Black Peak fire at 50 percent containment, has burned 4,600 acres

Black Peak fire at 50 percent containment, has burned 4,600 acres
Black Peak fire has burned 400 acres so far. (Source: U.S. Forest Service)
Black Peak fire has burned 400 acres so far. (Source: U.S. Forest Service)

ARIVACA, AZ (Tucson News Now) - The Black Peak Fire has burned 4,600 acres since being sparked by lightning from monsoon storms on Sunday, July 24, according to Officials with the U.S. Forest Service. It is at 50 percent containment.

First reported at 5:37 p.m. on Sunday, the fire has burned just grass and brush, no structures are threatened.  It is burning in the Nogales Ranger District of the Coronado National Forest, on Cobre Ridge between Cobre Mountain and Black Peak, just south of Arivaca.

According to the USFS there are three hand crews, four engines and miscellaneous aerial crews working to put out the fire.

Firefighters are working "point protection" to protect private inholdings and sensitive areas.  Containment lines have been identified, and will be maintained as fire reaches them, according to USFS officials.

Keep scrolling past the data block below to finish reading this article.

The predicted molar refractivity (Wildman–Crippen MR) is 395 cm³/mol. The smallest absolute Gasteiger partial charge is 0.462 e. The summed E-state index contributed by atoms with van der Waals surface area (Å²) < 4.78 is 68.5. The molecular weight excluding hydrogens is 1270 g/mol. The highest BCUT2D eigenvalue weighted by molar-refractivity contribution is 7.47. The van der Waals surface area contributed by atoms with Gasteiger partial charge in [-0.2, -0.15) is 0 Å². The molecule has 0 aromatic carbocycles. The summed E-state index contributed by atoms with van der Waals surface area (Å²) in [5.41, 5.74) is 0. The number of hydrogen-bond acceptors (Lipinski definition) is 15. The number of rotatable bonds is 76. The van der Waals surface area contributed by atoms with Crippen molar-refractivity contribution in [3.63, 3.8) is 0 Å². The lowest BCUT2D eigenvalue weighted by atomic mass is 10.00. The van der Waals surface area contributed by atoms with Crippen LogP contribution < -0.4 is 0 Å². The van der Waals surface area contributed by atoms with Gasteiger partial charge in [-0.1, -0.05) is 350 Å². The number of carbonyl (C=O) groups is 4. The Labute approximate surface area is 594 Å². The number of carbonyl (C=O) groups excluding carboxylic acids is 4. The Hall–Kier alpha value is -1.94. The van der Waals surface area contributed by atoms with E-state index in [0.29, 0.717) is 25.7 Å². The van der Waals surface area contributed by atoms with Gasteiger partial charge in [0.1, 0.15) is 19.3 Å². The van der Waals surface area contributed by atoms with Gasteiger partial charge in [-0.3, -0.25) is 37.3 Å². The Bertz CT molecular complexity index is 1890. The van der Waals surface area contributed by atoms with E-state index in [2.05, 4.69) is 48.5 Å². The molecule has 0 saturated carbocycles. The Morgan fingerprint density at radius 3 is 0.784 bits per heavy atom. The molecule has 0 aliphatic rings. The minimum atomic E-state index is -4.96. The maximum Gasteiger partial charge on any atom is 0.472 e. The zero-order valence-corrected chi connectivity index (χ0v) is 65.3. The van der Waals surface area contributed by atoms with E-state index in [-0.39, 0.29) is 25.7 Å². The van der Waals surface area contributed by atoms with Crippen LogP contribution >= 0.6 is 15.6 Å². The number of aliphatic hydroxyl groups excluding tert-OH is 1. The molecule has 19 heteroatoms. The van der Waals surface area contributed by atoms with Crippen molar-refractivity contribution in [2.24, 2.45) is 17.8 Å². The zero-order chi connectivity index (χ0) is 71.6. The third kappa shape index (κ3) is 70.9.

Forest Road (FR) 217/Warsaw Canyon Road and FR 39/Ruby Road may experience temporary closures for fire management activities.

Objectives for this wildfire include the following, per the USFS:

  • Firefighter and public safety shall be the first priority in all fire management activities.
  • Cooperate with other federal, state and local regulatory agencies to protect air quality as required by the Clean Air Act.
  • Wildland fire suppression responses shall minimize costs of suppression, resource impacts, and risks to life and property.
  • Management of lightning-caused fires should be considered to restore fire’s natural role in maintaining healthy, diverse, and resilient ecosystems resistant to natural disturbances.
  • Limit high-severity fire and suppression activity impacts to critical habitat areas for jaguar, Chiricahua leopard frog, and Mexican spotted owl.
  • Limit impacts to fire-sensitive cultural and heritage sites.
  • Protect Noon Ranch, Yellowjacket Mine, Border Patrol infrastructure, and other private in-holdings in the area to avoid loss of private property, cattle forage, and highly valued historic locations.
  • Keep fire east of Forest Road (FR) 216 to avoid impacts to Tres Bellotas Ranch and minimize impacts to livestock permittees. Keep fire south of FR 4157 and FR 4158 to protect private lands to the north and northeast. Keep fire west of FR 217 to protect private inholdings in Warsaw Canyon and California Gulch. Strive to contain fire north of the US/Mexican border. Utilize point protection as needed to protect private in-holdings.

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